Tidewater Veterans Memorial

19th Street across from the Pavilion

The Veterans Memorial Veterans groups from across the country are invited and encouraged to use this site for organizational ceremonies and display of unit flags during reunions or gatherings. For more information please call the Resort Programs Office at: (804) 422-1000

The Tidewater Veterans Memorial was created in an unusual manner. The memorial committee decided to involve the youth of the community in the project's creative design and concept phase. After all, military veterans

fought for the future of our country so that younger and subsequent generations might enjoy the blessings of freedom and the American dream as the knew it. With that in mind, a contest was held among local high school students.


The final design concepts upon which the memorial was created were shared by three Virginia Beach students: Edward Davis of Bayside High School, Audrea F. Powell of VoTech, and Martha Ellen Clark of First Colonial High School.

Three main themes emerged from their renderings:

  • A World Divided By War, represented by the spherical forms at the site's focal point.
  • An Effort To Bring All People Together, represented by moving water at the base of the forms.
  • The Service Rendered By The Veterans, symbolized by the wall of flags on the site's north side.

Local artists, sculptors, and architects were invited, through another competition, to integrate these three themes and concepts into a final memorial design. From among 25 entries, Joseph A. Miller, a young architect with the local firm of Talbot and Associates, Ltd., won first place with the design that was used to construct the memorial.

The manner in which the forms are split emphasises the effect and makes the whole form more dynamic. This feature reflects how the world is divided by war. The cut out void in the sperical shapes symbolizes the part of the world that is lost when war takes place. The constantly moving waterfall also symbolizes the turmoil of war, yet it also represents the unifying factor to bring people together - a message from the past together with a message for the future.

The flags located to the north of the center structure are the flags of the United States, the Commonwealth of Virginia, the five military services, and a specially designed Tidewater Veterans Flag. The POW-MIA flag, flying beneath the U.S. flag, is in special recognition of recent conflicts and our commitment to those who have not yet returned. This flag will remain in place until each of our Prisoners Of War and Missing In Action are accounted for. "It's a very powerful piece of work," says Victor Pickett, Chairman of the Art Department at Old Dominion University and one of the design judges. "It's simple and yet creates an environment that people can walk through and be a part of. When the lights shine on it at night, the effect is spectacular. Memorials are not easy to create; the are so subjective. They have to incorporate the feelings of many different people. This work really does symbolize that."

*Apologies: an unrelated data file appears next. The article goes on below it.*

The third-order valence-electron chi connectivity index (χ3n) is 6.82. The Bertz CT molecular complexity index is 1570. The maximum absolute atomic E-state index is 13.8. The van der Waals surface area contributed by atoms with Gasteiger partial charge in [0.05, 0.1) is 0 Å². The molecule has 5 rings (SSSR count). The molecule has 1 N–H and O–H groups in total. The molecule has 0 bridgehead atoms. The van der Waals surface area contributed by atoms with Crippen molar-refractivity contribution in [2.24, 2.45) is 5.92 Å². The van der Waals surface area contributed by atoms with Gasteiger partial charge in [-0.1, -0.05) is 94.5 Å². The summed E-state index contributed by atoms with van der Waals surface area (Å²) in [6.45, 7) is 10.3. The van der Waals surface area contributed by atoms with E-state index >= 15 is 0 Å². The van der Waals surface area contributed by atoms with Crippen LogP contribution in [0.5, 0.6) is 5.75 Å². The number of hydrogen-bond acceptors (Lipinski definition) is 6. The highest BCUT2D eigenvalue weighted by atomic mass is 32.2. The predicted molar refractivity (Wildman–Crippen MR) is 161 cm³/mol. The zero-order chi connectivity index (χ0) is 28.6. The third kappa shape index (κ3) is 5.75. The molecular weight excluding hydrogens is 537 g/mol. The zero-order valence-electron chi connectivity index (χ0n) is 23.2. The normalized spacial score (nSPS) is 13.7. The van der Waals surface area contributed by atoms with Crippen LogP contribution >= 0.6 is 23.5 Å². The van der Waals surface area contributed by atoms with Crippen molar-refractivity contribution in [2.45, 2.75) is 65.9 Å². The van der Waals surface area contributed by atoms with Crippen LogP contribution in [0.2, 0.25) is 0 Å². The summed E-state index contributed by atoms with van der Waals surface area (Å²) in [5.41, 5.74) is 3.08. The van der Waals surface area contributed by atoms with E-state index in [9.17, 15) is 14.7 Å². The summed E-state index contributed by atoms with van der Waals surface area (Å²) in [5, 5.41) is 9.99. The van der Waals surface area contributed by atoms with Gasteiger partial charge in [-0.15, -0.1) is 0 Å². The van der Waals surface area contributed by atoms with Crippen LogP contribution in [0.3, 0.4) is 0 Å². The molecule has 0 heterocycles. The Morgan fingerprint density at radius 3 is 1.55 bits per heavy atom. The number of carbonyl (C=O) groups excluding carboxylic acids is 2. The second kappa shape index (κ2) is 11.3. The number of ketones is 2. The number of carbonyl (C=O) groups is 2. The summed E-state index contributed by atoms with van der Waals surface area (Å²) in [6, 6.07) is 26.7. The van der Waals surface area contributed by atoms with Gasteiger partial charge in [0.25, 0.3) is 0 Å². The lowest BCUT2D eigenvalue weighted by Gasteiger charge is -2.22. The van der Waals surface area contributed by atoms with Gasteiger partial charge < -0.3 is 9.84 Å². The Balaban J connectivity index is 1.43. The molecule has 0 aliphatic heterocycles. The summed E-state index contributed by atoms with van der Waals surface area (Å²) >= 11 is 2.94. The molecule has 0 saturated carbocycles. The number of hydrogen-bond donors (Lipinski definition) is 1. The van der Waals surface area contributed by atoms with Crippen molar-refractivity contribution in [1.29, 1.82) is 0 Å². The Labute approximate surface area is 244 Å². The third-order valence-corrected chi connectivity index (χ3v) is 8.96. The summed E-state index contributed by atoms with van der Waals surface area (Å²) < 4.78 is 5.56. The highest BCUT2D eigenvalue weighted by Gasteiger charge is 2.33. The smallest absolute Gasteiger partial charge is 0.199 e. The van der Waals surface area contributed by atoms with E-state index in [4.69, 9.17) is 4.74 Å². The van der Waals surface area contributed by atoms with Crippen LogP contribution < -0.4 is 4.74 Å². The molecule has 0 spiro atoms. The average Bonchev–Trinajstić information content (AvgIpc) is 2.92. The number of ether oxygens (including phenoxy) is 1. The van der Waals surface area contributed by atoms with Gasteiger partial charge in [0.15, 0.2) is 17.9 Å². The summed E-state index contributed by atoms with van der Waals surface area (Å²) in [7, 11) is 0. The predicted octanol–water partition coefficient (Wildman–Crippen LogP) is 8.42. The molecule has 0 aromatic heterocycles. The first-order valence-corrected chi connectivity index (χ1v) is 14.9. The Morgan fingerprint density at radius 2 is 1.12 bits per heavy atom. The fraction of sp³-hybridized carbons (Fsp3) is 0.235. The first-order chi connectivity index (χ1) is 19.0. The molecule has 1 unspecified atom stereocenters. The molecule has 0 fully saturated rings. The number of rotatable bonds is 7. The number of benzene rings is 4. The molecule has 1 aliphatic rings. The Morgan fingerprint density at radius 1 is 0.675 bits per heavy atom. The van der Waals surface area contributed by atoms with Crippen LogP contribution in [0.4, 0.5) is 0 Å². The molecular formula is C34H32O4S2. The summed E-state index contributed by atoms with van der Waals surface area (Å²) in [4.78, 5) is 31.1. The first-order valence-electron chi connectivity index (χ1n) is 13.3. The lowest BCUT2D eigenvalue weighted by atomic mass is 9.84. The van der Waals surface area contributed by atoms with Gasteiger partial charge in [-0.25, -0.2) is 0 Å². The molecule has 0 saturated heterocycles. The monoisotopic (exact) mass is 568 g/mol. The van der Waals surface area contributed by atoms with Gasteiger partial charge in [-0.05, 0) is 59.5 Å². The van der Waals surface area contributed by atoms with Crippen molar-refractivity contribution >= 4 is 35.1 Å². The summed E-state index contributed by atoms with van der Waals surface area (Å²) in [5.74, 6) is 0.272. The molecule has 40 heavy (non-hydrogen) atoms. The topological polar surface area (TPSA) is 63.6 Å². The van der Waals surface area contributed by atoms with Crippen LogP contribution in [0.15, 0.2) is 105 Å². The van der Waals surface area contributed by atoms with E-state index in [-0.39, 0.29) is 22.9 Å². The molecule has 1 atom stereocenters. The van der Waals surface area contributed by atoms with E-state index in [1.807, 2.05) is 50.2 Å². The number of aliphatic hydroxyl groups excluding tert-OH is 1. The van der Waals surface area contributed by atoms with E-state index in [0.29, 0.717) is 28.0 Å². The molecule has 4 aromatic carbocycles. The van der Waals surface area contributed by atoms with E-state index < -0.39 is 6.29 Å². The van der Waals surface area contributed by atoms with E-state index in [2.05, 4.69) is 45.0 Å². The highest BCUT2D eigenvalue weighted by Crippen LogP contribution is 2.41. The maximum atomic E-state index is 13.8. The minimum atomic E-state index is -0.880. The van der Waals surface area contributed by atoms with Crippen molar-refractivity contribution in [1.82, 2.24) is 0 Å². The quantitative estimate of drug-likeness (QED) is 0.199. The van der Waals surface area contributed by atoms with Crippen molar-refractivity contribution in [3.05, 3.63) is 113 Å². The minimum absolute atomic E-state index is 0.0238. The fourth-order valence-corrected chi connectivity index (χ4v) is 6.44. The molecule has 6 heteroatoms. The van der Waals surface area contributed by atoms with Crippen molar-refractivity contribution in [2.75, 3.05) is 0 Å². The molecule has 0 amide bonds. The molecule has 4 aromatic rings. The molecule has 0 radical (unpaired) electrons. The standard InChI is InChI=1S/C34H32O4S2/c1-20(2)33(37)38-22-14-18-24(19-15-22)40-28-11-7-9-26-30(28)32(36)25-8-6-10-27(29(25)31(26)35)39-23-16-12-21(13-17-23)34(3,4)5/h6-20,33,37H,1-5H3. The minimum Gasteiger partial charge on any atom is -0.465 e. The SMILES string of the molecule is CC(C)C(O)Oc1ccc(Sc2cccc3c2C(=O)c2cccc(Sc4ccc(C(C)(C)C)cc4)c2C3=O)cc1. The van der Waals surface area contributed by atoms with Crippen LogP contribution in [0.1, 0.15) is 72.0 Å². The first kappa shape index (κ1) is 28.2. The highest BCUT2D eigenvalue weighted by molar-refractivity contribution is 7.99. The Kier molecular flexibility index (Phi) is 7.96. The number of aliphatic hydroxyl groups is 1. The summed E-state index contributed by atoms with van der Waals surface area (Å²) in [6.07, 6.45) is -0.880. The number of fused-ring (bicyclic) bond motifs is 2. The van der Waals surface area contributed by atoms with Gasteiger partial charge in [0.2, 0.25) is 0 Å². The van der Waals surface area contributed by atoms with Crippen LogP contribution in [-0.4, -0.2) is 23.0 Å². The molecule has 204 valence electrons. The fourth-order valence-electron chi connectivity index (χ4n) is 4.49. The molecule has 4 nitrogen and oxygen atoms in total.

Victor Pickett's statement captures the essence of what the Tidewater Veterans Memorial has sought. The Committee did not want something that just focused on the past. It had to be something that lifted the spirits and would speak to everyonne who viewed it. It had to have a message for the future.

A fitting culmination for the project was the design of the Tidewater Veterans Flag. Again, the youth of the community were called upon. Another contest was held among Tidewater junior and senior high school students to create what they envisioned such a flag to be. The winner from among the many excellent entries was Richard Turner, a 15 year old student at Blair Middle School in Norfolk.

From concept to reality, the memorial is now part of the great legacy of service rendered by the military of this area.